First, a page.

For those who don’t know, Media Ventures was a rock ‘n’ roll-cum-classical troupe of composers led by Hans Zimmer, all of whom wrote pretty much the same kind of music, and one of whom was Harry Gregson-Williams. MV recently split up (or, rather, Zimmer left) due to concerns over alleged embezzlement, but their easily recognizable—and interchangeable—melody lingers on. For examples of MV’s style, think of the scores to The Rock, Gladiator, or Pirates of the Caribbean: Curse of the Black Pearl. Or, you could just listen to Gregson-Williams’ score to The Chronicles of Narnia: The Lion, the Witch and the Wardrobe, since it’s about as paradigmatic an MV offering as you’re likely to find. Sure, you don’t expect Disney movies to take a lot of chances, but this score is as straight down the middle as a pitch at the batting cages. It’s a shame, too, because the rich mythos of the Narnia universe might have provided ample fodder for a solid fantasy score along the lines of Howard Shore’s work for Lord of the Rings: The Fellowship of the Ring.
Not to say that LWW’s score is lousy, but it’s nothing special. It’s the kind of score that works better cut into snippets in the film than it does emanating in toto from your home stereo. Nevertheless, for a fantasy-adventure score, LWW is noticeably lacking in rising cues, tranquil ballads, or any distinctive melodic lines. Even other MV works in the same vein (The Prince of Egypt or, again, Curse of the Black Pearl) have a decent, factory-installed amount of excitement, tragedy, or just plain heart. The closest LWW comes to honest emotional expression is its “edgy” tracks, such as “Knighting Peter” or “The Battle,” but even these come off as pre-fab, Chinese-menu compositions. Take one from tremolo strings, rolling tympani, or blaring brass, and pair it with one from major key tonality, direct modulation, or Celtic instrumentation, and voila! Egg Foo Soundtrack. Does it work in the film? Sure. Is it something you’re going to come out of the theater wanting to hear again? Not likely.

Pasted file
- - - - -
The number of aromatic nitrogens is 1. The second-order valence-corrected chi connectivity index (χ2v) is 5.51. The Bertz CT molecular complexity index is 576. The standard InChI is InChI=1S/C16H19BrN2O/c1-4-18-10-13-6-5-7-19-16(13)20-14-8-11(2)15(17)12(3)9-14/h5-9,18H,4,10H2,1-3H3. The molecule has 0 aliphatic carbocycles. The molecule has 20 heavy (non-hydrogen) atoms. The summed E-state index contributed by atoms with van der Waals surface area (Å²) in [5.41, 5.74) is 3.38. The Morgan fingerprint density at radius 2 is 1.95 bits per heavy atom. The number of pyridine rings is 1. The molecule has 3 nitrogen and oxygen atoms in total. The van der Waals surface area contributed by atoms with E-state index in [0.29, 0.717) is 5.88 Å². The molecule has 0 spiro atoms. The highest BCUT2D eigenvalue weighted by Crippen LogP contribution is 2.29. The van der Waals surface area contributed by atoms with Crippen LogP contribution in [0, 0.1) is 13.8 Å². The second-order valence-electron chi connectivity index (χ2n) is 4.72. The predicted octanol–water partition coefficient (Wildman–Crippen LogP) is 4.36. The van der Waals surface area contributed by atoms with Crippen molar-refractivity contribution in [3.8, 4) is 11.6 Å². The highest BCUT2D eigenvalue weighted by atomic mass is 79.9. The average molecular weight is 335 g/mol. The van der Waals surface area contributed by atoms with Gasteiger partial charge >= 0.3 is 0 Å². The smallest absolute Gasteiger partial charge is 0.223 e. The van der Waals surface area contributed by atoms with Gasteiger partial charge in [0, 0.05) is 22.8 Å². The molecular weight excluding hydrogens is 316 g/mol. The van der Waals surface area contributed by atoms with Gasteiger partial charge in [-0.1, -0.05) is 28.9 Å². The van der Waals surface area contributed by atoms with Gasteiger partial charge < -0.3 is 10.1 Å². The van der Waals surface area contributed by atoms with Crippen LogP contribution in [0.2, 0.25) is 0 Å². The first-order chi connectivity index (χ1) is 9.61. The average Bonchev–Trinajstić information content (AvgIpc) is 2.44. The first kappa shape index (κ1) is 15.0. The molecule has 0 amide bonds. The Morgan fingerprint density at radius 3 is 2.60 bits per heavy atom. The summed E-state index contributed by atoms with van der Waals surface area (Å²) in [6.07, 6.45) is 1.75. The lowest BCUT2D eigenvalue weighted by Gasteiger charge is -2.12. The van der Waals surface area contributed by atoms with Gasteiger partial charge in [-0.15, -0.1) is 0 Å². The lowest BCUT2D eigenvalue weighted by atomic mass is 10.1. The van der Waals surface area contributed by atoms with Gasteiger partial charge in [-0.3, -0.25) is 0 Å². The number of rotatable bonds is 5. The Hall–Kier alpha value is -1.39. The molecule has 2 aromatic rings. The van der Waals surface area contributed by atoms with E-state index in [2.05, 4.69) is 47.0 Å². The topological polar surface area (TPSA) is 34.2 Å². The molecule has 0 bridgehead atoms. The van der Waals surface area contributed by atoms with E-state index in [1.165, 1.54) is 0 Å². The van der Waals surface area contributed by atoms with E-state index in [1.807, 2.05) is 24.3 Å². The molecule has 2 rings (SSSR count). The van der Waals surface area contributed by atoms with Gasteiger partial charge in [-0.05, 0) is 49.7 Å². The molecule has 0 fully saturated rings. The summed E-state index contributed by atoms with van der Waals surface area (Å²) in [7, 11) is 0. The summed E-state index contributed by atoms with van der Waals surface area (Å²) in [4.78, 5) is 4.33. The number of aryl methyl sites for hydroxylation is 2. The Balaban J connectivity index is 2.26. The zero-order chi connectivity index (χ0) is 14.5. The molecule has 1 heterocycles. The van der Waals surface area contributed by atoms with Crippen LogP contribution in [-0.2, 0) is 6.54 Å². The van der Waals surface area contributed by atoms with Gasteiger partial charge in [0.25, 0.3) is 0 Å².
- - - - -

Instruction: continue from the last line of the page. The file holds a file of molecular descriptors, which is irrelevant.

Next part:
Now, I’m not even going to mention the four “bonus” songs that finish out LWW’s soundtrack, except to make a sincere plea. Record companies everywhere: If you have the chance to use Alanis Morissette on any of your albums, please, for the love of all that is good and holy, don’t. Not that any of the other three songsters included here are any good, but Morissette is truly cacophony made flesh. I guess the film’s producers, by including “Celtic-style” pop songs, were hoping to copy the success Enya and Annie Lennox had with their songs for the Lord of the Rings films. But if they achieve even the slightest modicum of success with the four horsemen of the apocalypse they slapped onto this CD, then we’d all better hope Superman was non-fiction after all, because mankind is headed for the crapper. If it were to stand just on Gregson-Williams’s original score, this would have been a three-star soundtrack, but there’s absolutely no excuse for the sonic kick to the nuts that comes at the end of it.